The message couldn’t be clearer. The power that the United States has in issuing the world reserve currency is under attack. Within the last few months, we have now seen the President, several Members of Congress, and Secretary of the Treasury publicly criticize bitcoin while advocating for their own currency for reserve status. It’s hard to blame them, as the Federal Reserve chairman says,”the United States is not running a sustainable fiscal policy” and “the dollar will not be reserve currency forever”. 

Not to bash the competition much further, but the U.S dollar is under attack not just by outsiders, but the President himself. He recently called the Federal Reserve an enemy, and compared them to an authoritarian regime.

Not everyone in the American government has such a confrontational view towards bitcoin however. As the whitepaper turned eleven years old, two members of Congress separately tweeted out a congratulations to making it this far:

There’s more here to be said than just opinions from world leaders, as new reports have recently been revealed. Venezuela’s central bank is actively planning to accumulate a reserve holding of bitcoin and manage the custody security within its existing infrastructure. “Four people with direct knowledge of the matter” have detailed a request made by Venezuela's national oil company, one of the largest in the world, to pay the central bank in actual bitcoin. This company is a major source of income for the nation, and they want to pay with bitcoin.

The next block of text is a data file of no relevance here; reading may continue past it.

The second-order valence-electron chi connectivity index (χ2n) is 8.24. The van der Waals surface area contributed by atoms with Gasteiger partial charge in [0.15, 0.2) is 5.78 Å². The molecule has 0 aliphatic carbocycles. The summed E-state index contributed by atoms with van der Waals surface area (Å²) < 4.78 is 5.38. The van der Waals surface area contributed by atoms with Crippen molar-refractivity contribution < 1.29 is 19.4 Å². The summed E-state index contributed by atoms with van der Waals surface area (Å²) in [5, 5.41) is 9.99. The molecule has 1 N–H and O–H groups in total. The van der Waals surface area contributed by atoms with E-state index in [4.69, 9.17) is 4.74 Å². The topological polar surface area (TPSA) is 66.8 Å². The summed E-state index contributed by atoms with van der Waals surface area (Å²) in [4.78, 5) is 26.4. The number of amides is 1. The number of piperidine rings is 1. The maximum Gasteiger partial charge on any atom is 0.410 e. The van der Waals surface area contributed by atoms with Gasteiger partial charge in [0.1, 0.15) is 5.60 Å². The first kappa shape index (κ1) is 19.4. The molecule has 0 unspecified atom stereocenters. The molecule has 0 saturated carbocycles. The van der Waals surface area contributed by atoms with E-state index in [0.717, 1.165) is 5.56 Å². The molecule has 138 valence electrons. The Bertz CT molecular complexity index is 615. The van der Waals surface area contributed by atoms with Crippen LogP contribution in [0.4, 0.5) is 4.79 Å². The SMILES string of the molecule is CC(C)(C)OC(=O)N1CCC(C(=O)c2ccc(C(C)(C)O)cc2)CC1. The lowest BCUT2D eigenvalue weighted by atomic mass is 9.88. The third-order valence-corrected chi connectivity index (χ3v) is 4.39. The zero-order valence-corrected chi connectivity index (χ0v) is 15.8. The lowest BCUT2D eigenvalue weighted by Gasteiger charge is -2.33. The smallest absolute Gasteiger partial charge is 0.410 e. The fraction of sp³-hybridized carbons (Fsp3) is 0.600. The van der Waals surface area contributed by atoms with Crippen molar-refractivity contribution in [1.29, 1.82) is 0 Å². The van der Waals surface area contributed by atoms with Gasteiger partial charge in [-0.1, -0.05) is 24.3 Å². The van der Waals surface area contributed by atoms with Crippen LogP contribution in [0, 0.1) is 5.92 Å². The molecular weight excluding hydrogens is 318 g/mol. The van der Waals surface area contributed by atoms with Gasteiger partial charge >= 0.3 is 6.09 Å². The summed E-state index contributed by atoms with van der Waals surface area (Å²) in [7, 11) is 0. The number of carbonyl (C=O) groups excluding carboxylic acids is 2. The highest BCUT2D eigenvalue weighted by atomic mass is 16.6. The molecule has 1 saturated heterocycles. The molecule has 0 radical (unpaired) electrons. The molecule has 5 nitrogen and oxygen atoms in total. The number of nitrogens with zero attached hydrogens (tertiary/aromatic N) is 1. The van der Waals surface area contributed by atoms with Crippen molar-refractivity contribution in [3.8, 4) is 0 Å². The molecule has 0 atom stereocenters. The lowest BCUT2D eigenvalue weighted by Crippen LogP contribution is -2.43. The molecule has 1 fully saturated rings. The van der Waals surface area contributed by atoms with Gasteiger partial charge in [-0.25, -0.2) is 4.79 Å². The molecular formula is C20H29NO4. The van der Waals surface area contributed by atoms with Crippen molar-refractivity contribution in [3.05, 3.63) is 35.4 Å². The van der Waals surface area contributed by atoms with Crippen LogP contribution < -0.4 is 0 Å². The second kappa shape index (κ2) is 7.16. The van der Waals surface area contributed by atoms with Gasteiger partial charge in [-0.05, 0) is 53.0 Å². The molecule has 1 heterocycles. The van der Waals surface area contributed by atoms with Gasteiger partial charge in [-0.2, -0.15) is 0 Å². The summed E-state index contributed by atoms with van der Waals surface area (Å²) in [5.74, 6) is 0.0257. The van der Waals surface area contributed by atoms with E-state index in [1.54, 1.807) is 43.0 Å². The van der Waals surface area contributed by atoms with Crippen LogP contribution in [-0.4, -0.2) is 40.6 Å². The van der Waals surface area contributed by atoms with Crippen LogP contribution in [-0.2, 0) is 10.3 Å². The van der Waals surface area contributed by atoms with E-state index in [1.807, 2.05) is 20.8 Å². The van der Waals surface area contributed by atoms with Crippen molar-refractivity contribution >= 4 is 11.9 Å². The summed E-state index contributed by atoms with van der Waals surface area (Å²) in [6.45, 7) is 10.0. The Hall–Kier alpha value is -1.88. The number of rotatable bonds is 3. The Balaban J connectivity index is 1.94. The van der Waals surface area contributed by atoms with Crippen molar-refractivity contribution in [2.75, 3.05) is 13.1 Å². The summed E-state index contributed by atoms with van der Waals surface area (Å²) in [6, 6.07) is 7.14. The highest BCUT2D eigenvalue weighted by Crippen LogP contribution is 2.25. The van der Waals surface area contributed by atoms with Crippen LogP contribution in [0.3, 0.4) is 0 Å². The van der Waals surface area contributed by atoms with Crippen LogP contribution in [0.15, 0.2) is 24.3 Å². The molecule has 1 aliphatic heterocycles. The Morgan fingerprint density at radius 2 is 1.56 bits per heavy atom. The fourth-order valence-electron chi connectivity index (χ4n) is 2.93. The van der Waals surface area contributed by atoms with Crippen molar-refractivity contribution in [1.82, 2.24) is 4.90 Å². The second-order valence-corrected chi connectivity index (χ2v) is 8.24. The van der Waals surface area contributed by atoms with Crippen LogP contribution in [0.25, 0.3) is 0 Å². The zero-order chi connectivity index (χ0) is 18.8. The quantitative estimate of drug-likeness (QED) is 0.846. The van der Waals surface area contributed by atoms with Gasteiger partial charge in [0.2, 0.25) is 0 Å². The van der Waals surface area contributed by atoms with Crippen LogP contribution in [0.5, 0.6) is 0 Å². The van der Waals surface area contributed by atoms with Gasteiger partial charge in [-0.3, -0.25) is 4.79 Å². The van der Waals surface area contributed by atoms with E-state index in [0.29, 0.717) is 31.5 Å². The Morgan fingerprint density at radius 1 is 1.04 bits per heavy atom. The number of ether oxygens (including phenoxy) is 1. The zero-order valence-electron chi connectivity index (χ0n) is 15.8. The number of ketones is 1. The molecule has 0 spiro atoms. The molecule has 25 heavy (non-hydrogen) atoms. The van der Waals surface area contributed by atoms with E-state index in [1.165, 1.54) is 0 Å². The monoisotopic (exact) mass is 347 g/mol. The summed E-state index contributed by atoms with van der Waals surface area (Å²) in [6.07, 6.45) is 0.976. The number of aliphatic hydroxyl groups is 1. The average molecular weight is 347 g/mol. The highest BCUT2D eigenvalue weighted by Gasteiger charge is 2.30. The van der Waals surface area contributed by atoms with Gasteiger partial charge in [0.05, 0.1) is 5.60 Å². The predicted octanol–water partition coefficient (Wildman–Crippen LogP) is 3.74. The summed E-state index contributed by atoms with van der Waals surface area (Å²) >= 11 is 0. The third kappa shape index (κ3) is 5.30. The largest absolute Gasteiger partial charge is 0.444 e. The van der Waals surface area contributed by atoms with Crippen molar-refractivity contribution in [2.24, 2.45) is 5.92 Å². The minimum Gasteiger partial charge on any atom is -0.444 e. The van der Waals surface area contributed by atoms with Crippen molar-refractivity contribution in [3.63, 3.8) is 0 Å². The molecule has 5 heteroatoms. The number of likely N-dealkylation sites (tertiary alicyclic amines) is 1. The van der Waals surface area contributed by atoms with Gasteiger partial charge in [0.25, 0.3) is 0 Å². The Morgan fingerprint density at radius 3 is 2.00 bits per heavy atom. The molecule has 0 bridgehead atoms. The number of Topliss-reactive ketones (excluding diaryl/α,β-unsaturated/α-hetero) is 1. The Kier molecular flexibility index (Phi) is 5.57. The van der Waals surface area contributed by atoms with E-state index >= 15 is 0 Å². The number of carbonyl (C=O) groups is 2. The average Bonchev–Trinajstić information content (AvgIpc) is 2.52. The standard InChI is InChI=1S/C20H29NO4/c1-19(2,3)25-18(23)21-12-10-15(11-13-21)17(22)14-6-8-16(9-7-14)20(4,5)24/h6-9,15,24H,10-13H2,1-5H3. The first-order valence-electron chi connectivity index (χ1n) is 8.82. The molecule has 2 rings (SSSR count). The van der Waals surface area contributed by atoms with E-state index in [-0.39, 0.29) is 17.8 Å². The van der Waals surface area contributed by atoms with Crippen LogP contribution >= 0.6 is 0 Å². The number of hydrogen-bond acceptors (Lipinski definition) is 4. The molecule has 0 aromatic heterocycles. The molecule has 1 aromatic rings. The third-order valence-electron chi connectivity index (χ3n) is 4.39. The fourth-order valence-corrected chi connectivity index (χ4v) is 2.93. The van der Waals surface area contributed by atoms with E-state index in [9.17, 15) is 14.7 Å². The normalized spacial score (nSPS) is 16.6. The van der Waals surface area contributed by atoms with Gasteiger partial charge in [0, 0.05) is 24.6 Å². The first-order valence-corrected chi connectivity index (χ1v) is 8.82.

While it’s unclear how much Bitcoin the country is holding, it has the possibility to be substantial as the government has been actively monitoring and licensing exchanges, and even overseeing mining operations across the country. There’s been a history of officials confiscating mining hardware as well.

We know North Korea, Iran and possibly even Russia could now be holding bitcoin, and/or at least the capability of it.

The first individuals using bitcoin were attempting to avoid sanctions on drugs, while the first nations using bitcoin are attempting to avoid sanctions on everything but drugs.

Factors Suppressing Price

Barriers to Entry

While it may be true that the Bitcoin ecosystem is much more accessible than it was even just a few years ago, the challenge still remains for beginners to understand enough to get exposure. They have to take the time to educate themselves on what Bitcoin actually is, which we all know is a bit of a “rabbit hole” in which you can quickly become overwhelmed with talks of private keys, hashrate, nodes, and of course that of Bitcoin vs Altcoins. We take the knowledge we’ve acquired for granted when saying, “Bitcoin is as easy as just buying some from an exchange”. Well then, “What about Bitcoin Cash?” You get the point, it’s a sharp learning curve unlike assets that many more are familiar with.